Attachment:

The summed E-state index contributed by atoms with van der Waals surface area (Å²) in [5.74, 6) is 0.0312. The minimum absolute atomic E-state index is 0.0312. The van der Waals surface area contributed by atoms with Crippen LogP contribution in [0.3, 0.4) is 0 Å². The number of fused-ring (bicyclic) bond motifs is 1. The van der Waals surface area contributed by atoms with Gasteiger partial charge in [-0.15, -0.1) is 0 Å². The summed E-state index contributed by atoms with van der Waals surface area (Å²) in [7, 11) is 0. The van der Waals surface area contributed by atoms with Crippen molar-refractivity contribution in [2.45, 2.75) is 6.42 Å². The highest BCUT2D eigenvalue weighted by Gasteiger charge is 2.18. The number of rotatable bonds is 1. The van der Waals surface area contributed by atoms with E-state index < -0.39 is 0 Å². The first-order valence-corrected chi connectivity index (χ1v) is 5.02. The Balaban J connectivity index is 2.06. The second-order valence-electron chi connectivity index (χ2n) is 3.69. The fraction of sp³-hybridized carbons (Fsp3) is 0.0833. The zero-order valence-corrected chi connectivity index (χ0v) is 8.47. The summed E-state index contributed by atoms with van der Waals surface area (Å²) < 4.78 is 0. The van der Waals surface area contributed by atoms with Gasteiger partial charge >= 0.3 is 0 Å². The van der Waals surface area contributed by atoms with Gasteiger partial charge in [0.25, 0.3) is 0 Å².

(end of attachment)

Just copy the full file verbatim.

The summed E-state index contributed by atoms with van der Waals surface area (Å²) in [5.74, 6) is 0.0312. The minimum absolute atomic E-state index is 0.0312. The van der Waals surface area contributed by atoms with Crippen LogP contribution in [0.3, 0.4) is 0 Å². The number of fused-ring (bicyclic) bond motifs is 1. The van der Waals surface area contributed by atoms with Gasteiger partial charge in [-0.15, -0.1) is 0 Å². The summed E-state index contributed by atoms with van der Waals surface area (Å²) in [7, 11) is 0. The van der Waals surface area contributed by atoms with Crippen molar-refractivity contribution in [2.45, 2.75) is 6.42 Å². The highest BCUT2D eigenvalue weighted by Gasteiger charge is 2.18. The number of rotatable bonds is 1. The van der Waals surface area contributed by atoms with E-state index < -0.39 is 0 Å². The first-order valence-corrected chi connectivity index (χ1v) is 5.02. The Balaban J connectivity index is 2.06. The second-order valence-electron chi connectivity index (χ2n) is 3.69. The fraction of sp³-hybridized carbons (Fsp3) is 0.0833. The zero-order valence-corrected chi connectivity index (χ0v) is 8.47. The summed E-state index contributed by atoms with van der Waals surface area (Å²) < 4.78 is 0. The van der Waals surface area contributed by atoms with Gasteiger partial charge >= 0.3 is 0 Å². The van der Waals surface area contributed by atoms with Gasteiger partial charge in [0.25, 0.3) is 0 Å².